4.7 out of 5
Exped Venus II - features unexpected
May 15, 2011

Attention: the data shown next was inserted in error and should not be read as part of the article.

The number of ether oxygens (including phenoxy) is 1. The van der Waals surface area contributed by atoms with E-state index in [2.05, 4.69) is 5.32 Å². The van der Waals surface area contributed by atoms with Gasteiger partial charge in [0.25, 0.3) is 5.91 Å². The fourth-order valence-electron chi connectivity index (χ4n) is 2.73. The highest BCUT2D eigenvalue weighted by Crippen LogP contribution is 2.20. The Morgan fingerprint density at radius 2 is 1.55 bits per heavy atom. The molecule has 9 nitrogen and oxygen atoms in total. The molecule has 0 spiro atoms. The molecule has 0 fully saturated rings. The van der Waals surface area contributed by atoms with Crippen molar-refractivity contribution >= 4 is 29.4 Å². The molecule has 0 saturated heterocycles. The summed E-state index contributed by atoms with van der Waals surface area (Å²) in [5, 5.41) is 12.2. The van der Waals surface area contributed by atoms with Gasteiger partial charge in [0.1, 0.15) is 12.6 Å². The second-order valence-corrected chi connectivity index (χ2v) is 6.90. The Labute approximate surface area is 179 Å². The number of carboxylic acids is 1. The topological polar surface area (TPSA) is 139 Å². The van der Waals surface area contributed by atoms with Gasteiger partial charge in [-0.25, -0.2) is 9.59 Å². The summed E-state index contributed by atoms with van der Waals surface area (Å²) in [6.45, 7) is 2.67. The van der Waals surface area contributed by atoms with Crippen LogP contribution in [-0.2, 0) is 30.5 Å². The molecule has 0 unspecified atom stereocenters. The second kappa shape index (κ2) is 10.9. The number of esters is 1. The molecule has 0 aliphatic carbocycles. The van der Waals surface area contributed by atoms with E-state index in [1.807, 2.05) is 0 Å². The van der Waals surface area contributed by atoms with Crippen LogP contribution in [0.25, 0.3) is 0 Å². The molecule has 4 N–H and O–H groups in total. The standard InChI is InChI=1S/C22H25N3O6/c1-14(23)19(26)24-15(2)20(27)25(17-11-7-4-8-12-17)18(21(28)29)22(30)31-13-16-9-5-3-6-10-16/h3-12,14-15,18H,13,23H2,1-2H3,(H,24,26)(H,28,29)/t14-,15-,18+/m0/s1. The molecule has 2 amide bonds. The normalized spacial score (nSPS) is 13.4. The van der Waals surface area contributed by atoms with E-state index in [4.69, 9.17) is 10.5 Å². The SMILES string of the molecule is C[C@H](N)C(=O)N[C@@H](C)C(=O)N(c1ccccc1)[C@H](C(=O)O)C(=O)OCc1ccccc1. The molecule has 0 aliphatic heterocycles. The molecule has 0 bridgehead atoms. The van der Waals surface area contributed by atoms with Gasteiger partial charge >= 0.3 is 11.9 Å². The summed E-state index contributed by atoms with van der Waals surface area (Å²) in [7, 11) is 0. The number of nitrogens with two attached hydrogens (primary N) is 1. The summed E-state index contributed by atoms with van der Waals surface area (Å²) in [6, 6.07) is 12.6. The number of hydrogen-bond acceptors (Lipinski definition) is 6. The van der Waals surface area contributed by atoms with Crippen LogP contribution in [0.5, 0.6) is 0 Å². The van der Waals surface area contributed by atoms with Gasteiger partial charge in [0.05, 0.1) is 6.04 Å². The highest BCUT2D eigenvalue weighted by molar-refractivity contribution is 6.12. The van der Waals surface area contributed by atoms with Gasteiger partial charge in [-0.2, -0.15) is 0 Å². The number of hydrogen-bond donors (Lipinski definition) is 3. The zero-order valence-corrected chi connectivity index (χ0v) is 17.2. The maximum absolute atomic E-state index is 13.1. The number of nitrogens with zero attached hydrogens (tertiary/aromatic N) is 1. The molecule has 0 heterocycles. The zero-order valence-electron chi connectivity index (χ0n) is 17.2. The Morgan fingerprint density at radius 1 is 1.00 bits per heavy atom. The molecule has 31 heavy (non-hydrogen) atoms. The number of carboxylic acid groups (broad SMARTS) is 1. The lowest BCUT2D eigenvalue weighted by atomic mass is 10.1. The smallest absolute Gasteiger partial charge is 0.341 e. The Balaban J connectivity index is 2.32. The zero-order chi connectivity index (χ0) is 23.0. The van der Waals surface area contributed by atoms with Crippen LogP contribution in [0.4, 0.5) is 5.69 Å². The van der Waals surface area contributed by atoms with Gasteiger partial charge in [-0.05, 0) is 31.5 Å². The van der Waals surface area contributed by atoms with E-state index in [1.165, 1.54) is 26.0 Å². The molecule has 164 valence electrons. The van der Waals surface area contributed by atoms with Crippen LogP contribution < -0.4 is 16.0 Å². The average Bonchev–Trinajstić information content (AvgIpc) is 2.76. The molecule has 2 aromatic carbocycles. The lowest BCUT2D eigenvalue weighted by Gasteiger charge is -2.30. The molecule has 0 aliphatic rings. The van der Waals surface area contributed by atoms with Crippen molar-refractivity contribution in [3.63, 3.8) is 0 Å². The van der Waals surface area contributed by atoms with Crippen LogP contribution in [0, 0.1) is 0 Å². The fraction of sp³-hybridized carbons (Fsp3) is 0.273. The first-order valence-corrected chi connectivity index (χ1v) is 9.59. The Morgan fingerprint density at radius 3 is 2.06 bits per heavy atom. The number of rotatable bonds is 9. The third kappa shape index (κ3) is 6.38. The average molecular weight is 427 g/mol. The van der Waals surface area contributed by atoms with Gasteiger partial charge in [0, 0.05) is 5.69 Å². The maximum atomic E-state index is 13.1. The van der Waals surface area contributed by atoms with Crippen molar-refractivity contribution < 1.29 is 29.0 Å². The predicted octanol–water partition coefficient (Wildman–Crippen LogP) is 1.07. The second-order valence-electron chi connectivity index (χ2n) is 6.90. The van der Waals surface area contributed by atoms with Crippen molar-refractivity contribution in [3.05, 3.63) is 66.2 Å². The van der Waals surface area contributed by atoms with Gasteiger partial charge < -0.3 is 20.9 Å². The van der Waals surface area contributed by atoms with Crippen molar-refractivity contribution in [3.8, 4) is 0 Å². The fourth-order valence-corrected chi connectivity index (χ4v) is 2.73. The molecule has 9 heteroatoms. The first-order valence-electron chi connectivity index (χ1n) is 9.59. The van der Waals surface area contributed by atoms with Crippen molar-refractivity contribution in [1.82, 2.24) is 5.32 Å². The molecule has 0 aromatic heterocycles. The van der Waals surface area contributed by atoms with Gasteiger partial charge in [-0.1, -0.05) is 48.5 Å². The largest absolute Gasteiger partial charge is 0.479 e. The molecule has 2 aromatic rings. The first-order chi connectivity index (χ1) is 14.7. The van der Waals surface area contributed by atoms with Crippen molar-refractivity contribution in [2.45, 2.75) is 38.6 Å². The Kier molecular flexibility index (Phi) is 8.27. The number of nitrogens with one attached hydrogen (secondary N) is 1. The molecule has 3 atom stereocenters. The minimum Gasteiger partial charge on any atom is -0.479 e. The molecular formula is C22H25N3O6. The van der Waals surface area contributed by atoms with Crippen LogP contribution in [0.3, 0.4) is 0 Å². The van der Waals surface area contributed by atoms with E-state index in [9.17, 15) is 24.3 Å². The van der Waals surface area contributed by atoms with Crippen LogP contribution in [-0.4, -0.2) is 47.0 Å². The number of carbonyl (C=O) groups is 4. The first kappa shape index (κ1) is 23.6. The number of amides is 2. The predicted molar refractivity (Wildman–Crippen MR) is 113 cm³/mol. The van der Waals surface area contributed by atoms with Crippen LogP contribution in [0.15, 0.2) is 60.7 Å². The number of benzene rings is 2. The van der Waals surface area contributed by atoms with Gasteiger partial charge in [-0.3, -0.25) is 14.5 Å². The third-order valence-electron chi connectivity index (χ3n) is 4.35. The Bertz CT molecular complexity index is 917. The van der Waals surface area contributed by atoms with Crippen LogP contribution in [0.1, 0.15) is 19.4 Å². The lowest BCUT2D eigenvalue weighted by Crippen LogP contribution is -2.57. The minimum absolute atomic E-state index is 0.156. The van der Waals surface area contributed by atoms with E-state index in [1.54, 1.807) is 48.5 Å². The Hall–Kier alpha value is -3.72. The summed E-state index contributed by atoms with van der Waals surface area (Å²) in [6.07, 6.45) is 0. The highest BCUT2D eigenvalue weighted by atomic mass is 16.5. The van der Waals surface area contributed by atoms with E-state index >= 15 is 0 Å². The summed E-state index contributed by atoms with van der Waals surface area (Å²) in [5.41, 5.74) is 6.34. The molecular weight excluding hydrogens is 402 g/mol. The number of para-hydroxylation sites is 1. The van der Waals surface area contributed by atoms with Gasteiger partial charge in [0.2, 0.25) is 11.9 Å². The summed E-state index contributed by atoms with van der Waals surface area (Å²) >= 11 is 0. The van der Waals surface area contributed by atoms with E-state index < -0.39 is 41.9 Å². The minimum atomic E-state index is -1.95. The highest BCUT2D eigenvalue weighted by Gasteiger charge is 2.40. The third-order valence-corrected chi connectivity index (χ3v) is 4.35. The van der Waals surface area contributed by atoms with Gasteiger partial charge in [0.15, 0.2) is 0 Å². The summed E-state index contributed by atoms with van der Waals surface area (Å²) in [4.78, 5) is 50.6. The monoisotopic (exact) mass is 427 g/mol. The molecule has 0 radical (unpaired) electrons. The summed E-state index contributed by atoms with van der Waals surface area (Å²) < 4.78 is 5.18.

The tent has so many features that when you read about them and then see them for what they actually are you become engrossed in the tent's philosophy. For instance, the color coded poles quickly tell you what poles go where but this is not really necessary because there are only 3 poles, 2 long and 1 short. No way could you use the long poles in the short sleeve. The tent did not come with an owners manual so it does take time to figure out how it goes up. My wife is 6'-1" and she immediately realized that the tent was plenty long for her (a major concern). The mesh pockets in the inside corners open from the top and not from the side thus articles don't fall out (a small but welcome feature) and they are large. The mesh gear loft is so large that it has a support strap sewn in the top of the tent to keep it from sagging from stored items (who would of thought of something like that except someone who has bumped their head against it - another small but welcome feature). The repair kit and the tent pegs have their own separate zippered compartments which are part of the pole bag. Clever storage feature. All the peg straps are extra sturdy and well secured to the tent with extra sewing reinforcement. The fly has adjustable straps in the corners to make it tight to the tent - every tent has this nowadays but this attachment is well thought out with it's own special buckle. The tent pegs are color coded - one can only wonder why until you realize that there are the those pegs which are used for the basic installation and the others are for extra support for windy conditions. Makes counting pegs easier when disassembling. Another unnecessary feature but nice to have all the same. This is almost a free standing tent, but not quite. Six anchor points are mandatory, four corners plus two vestibules. You could sort of get by without putting the corner pegs in but then if a wind came up during the night there would be noise from the walls flapping. A tent like this begs to be use where the weather is a factor. It's strong and well thought out design would furnish a valuable shelter for the adventurous tripper. However, when one is at higher elevations, 12,000 to 16,000 feet, where the ground tends to be rocky the tent pegs would have to be exchanged for boulders to secure the tent. Because the tent is not self standing, I see this as its only drawback. The tent with its foot print is over 7 lbs. For some people this would be considered too heavy. However, the weight is there because the materials are as strong as they can be without their being overly strong. It is my personal experience that I will invariably encounter a strong wind (30 mph+) or heavy rain on every outing. I want a tent that will give me a good night's sleep and shelter. This tent can do the job. I estimate this tent could last ten years. Do the math - it's worth it.Pros: Great design, Build quality, Lasts forever, Performance, Great value